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Crude oil tankers came to the rescue early in the COVID-19 pandemic by acting as floating storage tanks. Saudi Arabia and Russia increased crude oil production in early 2020, launching a price war that ran through April while the pandemic was spreading. Each agreed to a cut in production, and “OPEC+” members are continuing with various cuts in month-to-month production through April 30, 2022.
Crude oil supply last year exceeded not only demand but also storage capacity. Data provided by Kpler showed that the peak in floating storage was reached last July with about 190 million barrels. By the beginning of 2021, it was around 80 million barrels. While this has been a welcome drawdown, it is still well above the typical annual average of 20 million barrels. When conveyances are used for storage rather than transport it gives consignors, consignees and carriers time to make adjustments and ride out disruptions to the market. Of course, no one gains if the disruption is protracted; but the market for crude oil is stifled by further government-mandated lockdowns and other restrictions on economic activity. For crude oil, this is felt downstream as the continued lull in long-haul passenger air travel means less demand for refined fuel.
Normally, the fall in shipping prices would induce an increase in the demand for transport. This is especially true for bulk commodities like crude oil since transportation makes up a larger share of the landed cost of imports in comparison to high value-added items like cell phones, pharmaceuticals, etc. A more price-elastic demand for bulk transport suggests that a fall in shipping prices would induce an even larger percentage-wise response in the amount of crude oil shipped. In normal times, this effect would be expected to increase carrier revenues. Alas, those price signals do not work at the moment, and many oil tankers are docked with inventory on board or are simply empty. Euronav, the world’s largest crude oil carrier, announced last November that it would drydock nine of its tankers by the end of 2020. This represents 14% of its fleet of 64 tankers.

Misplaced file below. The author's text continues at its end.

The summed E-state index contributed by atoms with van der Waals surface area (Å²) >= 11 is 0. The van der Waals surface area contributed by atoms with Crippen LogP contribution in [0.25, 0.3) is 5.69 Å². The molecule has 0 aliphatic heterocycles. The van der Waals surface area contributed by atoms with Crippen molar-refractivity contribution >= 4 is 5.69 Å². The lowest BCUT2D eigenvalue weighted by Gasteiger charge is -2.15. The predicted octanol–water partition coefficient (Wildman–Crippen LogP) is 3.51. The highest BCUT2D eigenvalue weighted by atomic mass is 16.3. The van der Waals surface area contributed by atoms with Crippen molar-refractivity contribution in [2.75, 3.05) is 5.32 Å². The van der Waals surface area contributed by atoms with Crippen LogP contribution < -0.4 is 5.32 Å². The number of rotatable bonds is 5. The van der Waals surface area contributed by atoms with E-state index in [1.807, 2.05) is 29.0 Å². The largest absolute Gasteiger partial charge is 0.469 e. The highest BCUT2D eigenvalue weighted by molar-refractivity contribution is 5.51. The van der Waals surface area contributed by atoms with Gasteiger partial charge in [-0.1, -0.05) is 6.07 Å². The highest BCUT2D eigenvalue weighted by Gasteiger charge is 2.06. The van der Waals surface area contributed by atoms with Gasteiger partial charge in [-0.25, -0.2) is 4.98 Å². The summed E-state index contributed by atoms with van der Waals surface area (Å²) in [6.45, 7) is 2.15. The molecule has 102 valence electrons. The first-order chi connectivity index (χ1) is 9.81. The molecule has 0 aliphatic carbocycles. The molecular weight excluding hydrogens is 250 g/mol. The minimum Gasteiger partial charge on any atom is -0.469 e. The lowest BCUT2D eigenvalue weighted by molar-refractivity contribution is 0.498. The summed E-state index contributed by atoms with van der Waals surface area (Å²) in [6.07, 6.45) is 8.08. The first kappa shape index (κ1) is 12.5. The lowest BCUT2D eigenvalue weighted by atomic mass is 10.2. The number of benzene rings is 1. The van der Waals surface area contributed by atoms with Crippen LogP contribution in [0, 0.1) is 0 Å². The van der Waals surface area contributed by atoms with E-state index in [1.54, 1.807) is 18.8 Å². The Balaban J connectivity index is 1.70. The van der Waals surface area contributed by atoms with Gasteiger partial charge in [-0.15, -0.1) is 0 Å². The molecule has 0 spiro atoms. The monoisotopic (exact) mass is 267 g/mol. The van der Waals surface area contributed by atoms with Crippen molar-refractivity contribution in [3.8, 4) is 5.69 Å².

Crude oil still has a future when it comes to facilitating manufacturing and transportation. IHS Markit predicts that $4.5 trillion will be invested in global oil and gas exploration through 2024. But added to its long-term uncertainty due to alternative fuels and increased environmental regulations is the current short-term uncertainty. It is not easy when time is pressing like a vise from both sides of the spectrum. It is also not easy when both suppliers and demanders for crude oil are holding back on production and consumption, respectively. Of course, crude oil carriers are not much different from other businesses that must strategize in the midst of a projected long-term decline in their services. It is a matter of cutting costs (i.e., scrapping older tankers) and looking for synergies and opportunities for risk-sharing (i.e., industry consolidation). Short of a conflict in the Middle East and its adjacent shipping lanes, it is hard to see a spike in tanker spot rates in the near term. The quick buildup of inventory last year seems to be followed by a slower drawdown.
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